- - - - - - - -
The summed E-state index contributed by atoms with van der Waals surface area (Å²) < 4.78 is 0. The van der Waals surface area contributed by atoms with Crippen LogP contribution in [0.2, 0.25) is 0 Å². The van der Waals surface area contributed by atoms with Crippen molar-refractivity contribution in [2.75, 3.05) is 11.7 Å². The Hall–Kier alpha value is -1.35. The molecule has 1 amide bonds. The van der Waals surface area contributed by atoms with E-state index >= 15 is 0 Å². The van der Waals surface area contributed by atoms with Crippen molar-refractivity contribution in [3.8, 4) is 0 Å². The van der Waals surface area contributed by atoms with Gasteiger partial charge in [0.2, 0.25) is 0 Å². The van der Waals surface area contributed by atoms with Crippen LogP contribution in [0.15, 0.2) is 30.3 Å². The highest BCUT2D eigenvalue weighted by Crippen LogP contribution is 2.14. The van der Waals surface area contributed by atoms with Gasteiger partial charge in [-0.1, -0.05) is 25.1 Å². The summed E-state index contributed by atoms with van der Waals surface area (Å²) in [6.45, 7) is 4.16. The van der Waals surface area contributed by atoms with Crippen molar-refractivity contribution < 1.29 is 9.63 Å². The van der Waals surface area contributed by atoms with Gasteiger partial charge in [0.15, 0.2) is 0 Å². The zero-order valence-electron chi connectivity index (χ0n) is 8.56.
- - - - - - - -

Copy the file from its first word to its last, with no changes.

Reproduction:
The summed E-state index contributed by atoms with van der Waals surface area (Å²) < 4.78 is 0. The van der Waals surface area contributed by atoms with Crippen LogP contribution in [0.2, 0.25) is 0 Å². The van der Waals surface area contributed by atoms with Crippen molar-refractivity contribution in [2.75, 3.05) is 11.7 Å². The Hall–Kier alpha value is -1.35. The molecule has 1 amide bonds. The van der Waals surface area contributed by atoms with E-state index >= 15 is 0 Å². The van der Waals surface area contributed by atoms with Crippen molar-refractivity contribution in [3.8, 4) is 0 Å². The van der Waals surface area contributed by atoms with Gasteiger partial charge in [0.2, 0.25) is 0 Å². The van der Waals surface area contributed by atoms with Crippen LogP contribution in [0.15, 0.2) is 30.3 Å². The highest BCUT2D eigenvalue weighted by Crippen LogP contribution is 2.14. The van der Waals surface area contributed by atoms with Gasteiger partial charge in [-0.1, -0.05) is 25.1 Å². The summed E-state index contributed by atoms with van der Waals surface area (Å²) in [6.45, 7) is 4.16. The van der Waals surface area contributed by atoms with Crippen molar-refractivity contribution < 1.29 is 9.63 Å². The van der Waals surface area contributed by atoms with Gasteiger partial charge in [0.15, 0.2) is 0 Å². The zero-order valence-electron chi connectivity index (χ0n) is 8.56.